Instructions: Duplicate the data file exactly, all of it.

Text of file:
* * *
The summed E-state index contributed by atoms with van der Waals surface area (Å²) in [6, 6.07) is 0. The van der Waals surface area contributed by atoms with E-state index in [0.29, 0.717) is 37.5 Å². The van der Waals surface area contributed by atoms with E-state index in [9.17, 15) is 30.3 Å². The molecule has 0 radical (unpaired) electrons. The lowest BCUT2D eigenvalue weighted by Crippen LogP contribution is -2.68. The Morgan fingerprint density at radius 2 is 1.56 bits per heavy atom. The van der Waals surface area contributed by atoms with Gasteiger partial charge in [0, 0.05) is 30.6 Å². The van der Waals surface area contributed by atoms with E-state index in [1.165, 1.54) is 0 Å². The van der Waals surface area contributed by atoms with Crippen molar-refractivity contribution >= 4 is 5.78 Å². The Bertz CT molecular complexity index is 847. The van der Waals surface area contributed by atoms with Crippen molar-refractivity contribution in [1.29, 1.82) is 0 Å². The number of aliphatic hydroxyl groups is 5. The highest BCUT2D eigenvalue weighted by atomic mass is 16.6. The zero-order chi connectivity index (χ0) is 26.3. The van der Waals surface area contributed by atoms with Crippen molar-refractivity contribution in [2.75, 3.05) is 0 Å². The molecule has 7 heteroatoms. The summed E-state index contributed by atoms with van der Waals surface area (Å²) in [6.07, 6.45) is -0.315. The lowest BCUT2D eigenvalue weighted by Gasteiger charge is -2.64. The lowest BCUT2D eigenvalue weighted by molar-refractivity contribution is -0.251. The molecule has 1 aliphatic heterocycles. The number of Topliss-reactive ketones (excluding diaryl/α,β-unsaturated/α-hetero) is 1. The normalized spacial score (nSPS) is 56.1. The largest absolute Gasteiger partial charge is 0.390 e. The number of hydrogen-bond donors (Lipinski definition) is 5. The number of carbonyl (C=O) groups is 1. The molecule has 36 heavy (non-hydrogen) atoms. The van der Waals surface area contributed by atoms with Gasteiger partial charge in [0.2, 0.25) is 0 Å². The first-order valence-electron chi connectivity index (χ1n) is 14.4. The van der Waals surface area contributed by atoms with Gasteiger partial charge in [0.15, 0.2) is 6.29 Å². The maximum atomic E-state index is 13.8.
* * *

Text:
The summed E-state index contributed by atoms with van der Waals surface area (Å²) in [6, 6.07) is 0. The van der Waals surface area contributed by atoms with E-state index in [0.29, 0.717) is 37.5 Å². The van der Waals surface area contributed by atoms with E-state index in [9.17, 15) is 30.3 Å². The molecule has 0 radical (unpaired) electrons. The lowest BCUT2D eigenvalue weighted by Crippen LogP contribution is -2.68. The Morgan fingerprint density at radius 2 is 1.56 bits per heavy atom. The van der Waals surface area contributed by atoms with Gasteiger partial charge in [0, 0.05) is 30.6 Å². The van der Waals surface area contributed by atoms with E-state index in [1.165, 1.54) is 0 Å². The van der Waals surface area contributed by atoms with Crippen molar-refractivity contribution >= 4 is 5.78 Å². The Bertz CT molecular complexity index is 847. The van der Waals surface area contributed by atoms with Crippen molar-refractivity contribution in [1.29, 1.82) is 0 Å². The number of aliphatic hydroxyl groups is 5. The highest BCUT2D eigenvalue weighted by atomic mass is 16.6. The zero-order chi connectivity index (χ0) is 26.3. The van der Waals surface area contributed by atoms with Crippen molar-refractivity contribution in [2.75, 3.05) is 0 Å². The molecule has 7 heteroatoms. The summed E-state index contributed by atoms with van der Waals surface area (Å²) in [6.07, 6.45) is -0.315. The lowest BCUT2D eigenvalue weighted by Gasteiger charge is -2.64. The lowest BCUT2D eigenvalue weighted by molar-refractivity contribution is -0.251. The molecule has 1 aliphatic heterocycles. The number of Topliss-reactive ketones (excluding diaryl/α,β-unsaturated/α-hetero) is 1. The normalized spacial score (nSPS) is 56.1. The largest absolute Gasteiger partial charge is 0.390 e. The number of hydrogen-bond donors (Lipinski definition) is 5. The number of carbonyl (C=O) groups is 1. The molecule has 36 heavy (non-hydrogen) atoms. The van der Waals surface area contributed by atoms with Gasteiger partial charge in [0.2, 0.25) is 0 Å². The first-order valence-electron chi connectivity index (χ1n) is 14.4. The van der Waals surface area contributed by atoms with Gasteiger partial charge in [0.15, 0.2) is 6.29 Å². The maximum atomic E-state index is 13.8.